Acute esophageal necrosis is defined as necrosis of the esophageal mucosa causing diffuse black pigmentation of the esophagus, the so-called black esophagus from its endoscopic findings. The prevalence is only 0.001~0.2%, while its mortality rate is up to 32%. However, most of the cases are fatal by comorbidities.
A 67-year-old female with diabetes mellitus was transported to the emergency room with hematemesis and disordered consciousness. She had suffered from nausea and epigastralgia for 2 days. The patient’s general status was shock evidenced by vital signs, and she did not respond to rehydration. After intubation, emergency endoscopic examination revealed black pigmentation of the esophageal mucosa, and the condition was diagnosed as acute esophageal necrosis. Antibiotics and plasmapheresis had been started, and the patient gradually stabilized. One week after the admission, esophagus perforation was suspected from the significant increase of the right pleural effusion and free air at the esophagus wall and the mediastinum on CT scan. Emergency thoracoscopy revealed an edematous esophagus which was colored black. Esophagectomy with esophagostomy and enterostomy was performed.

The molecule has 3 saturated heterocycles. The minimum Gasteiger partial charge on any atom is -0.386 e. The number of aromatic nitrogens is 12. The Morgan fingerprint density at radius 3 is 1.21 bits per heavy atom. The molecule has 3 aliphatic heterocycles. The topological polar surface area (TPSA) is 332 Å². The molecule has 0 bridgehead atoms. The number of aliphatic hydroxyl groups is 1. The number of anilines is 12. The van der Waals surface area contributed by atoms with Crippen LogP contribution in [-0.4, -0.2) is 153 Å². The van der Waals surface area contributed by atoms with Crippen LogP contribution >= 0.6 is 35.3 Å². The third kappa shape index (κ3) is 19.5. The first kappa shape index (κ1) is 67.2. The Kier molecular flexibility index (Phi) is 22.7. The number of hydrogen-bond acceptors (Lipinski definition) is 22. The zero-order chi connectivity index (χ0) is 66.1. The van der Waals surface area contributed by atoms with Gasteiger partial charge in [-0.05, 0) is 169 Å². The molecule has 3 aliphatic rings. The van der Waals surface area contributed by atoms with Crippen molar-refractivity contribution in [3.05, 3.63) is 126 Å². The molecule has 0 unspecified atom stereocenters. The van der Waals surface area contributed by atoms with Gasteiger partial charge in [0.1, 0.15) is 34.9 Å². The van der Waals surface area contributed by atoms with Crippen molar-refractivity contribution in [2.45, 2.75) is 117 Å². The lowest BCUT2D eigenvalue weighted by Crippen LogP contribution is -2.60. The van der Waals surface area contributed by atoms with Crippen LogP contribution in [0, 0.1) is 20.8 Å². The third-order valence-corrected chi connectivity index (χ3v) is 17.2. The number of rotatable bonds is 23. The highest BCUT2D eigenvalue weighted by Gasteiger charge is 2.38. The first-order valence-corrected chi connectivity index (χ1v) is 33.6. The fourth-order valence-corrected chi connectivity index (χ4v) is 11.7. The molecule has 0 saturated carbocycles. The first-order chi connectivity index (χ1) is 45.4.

On resected specimen, mucosal necrosis was found only on the squamous epithelium, with three perforating areas in the middle to lower thoracic esophagus. No signs of inflammation or ischemia were found on the gastric mucosa of the esophagogastric junction. After the operation, the patient recovered generally well, except for the severe stenosis of the cervical esophagus. Cervical esophagectomy, tracheotomy, and anterior thoracic route reconstruction with free jejunum interposition and gastric tube were performed 9 months after the first surgery. No postoperative complications occurred; on the 37th day after the operation, the patient was eating well and was transferred to continue swallowing rehabilitation.
It is important to detect the esophagus perforation and mediastinitis early and thereby not to miss the chance of surgical intervention to save the patient’s life. Surgery should be minimized, and reconstruction should be considered next.
If the cervical esophagus is also affected, reconstruction surgery should be performed by removing cervical esophagus and anastomosing it to the hypopharynx using a gastric tube and free jejunum interposition as needed.